Enterprise workloads such as relational databases and email applications that demand consistent, high-performance storage systems might soon make their way to the cloud if
AtlantaBoulder, Colo.-based startup SolidFire can sell cloud providers on its all-solid-state appliances designed to improve the speed of cloud storage. Beginning on Aug. 1, the Atlanta-based company, which raised $11 million in February, is offering cloud providers early access to its SSD appliances that it says will drastically reduce providers’ storage footprints while significantly boosting performance. Hopefully, SolidFire is just a drop in the bucket when it comes to using flash memory to open the door for new cloud services.
The idea of an flash-fueled future helped drive Fusion-io’s (s fio) successful IPO just last week. However, whereas Fusion-io’s server components seek to cache data for web applications, SolidFire and its more-established (and richer) competition Violin Memory are targeting primary data storage for traditional enterprise applications. Even for enterprise-focused cloud providers such as Virtustream, Terremark and Bluelock, storage performance remains an issue even after security, compliance and other architectural concerns have been addressed. SSDs promise significant performance advantages over hard-disk-drives, and SolidFire is hoping that cloud providers will buy its appliances to address primary storage for performance-sensitive applications, such as databases and e-mail programs, that those providers are designed to run.
But enterprise applications are just the starting point for what Flash could mean for cloud computing. Not only could appliances like SolidFire’s boost the overall performance of clouds by reducing the overhead associated with storing and delivering virtual machines, but they also could power new services around analytics, high-performance computing and other data-intensive workloads. Any application needing to read and serve lots of data with creating a bottleneck for today’s high-powered computing processors could stand to benefit from SSDs.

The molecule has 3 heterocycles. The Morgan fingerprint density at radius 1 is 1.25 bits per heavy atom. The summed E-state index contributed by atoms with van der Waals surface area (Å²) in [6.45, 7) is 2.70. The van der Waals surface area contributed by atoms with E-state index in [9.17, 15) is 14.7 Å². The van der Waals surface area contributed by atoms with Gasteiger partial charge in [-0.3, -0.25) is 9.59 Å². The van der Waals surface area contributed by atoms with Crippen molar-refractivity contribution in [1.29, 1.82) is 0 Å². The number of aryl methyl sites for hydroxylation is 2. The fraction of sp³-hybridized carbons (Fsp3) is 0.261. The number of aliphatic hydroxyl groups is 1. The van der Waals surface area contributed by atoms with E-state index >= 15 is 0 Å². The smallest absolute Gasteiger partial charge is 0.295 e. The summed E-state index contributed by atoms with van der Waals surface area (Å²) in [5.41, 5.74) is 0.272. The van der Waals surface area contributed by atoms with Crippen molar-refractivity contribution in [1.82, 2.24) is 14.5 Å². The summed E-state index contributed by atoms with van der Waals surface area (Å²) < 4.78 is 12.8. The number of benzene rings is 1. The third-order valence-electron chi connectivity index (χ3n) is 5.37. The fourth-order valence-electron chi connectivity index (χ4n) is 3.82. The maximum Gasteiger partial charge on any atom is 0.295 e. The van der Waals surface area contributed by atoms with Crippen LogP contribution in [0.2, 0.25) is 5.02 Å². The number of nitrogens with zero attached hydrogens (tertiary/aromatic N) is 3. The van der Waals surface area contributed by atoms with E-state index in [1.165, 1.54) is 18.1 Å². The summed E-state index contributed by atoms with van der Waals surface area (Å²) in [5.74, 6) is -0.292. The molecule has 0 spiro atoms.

SolidFire’s appliances are built entirely using SSDs and utilize SolidFire’s own compression, deduplication and thin-provisioning software, part of its Element operating system. The result is a system that maximizes capacity utilization — the company claims 85 percent utilization rates — in addition to inherently improving performance and using less energy. Each appliance consists of 10 drives in a 1U form factor, storing approximately 12TB and delivering 50,000 IOPS. SolidFire says they scale linearly to 100 nodes over a 10 Gigabit Ethernet backbone, delivering storage clusters capable of storing approximately 1 petabyte and performance of 5 million IOPS.
As we’ll discuss at Structure 2011 this week, and as New Enterprise Associates’ (a SolidFire investor) Peter Sonsini told me last week, new infrastructure-level innovations such as flash-based primary storage will power new types of cloud services going forward. However, for some time, at least, a big hurdle to their effectiveness will be slow upload speeds that make migrating large amounts of data to the cloud a less-than-appealing proposition. But more applications are making their way to the clouds, and SSD storage will only boost that rate. Likewise, applications such as Facebook, Twitter and Foursquare are already producing large volumes of useful, web-based data. When all that data meets all those SSDs, who knows what new capabilities will emerge.
Feature image courtesy of Flickr user ChrisDag.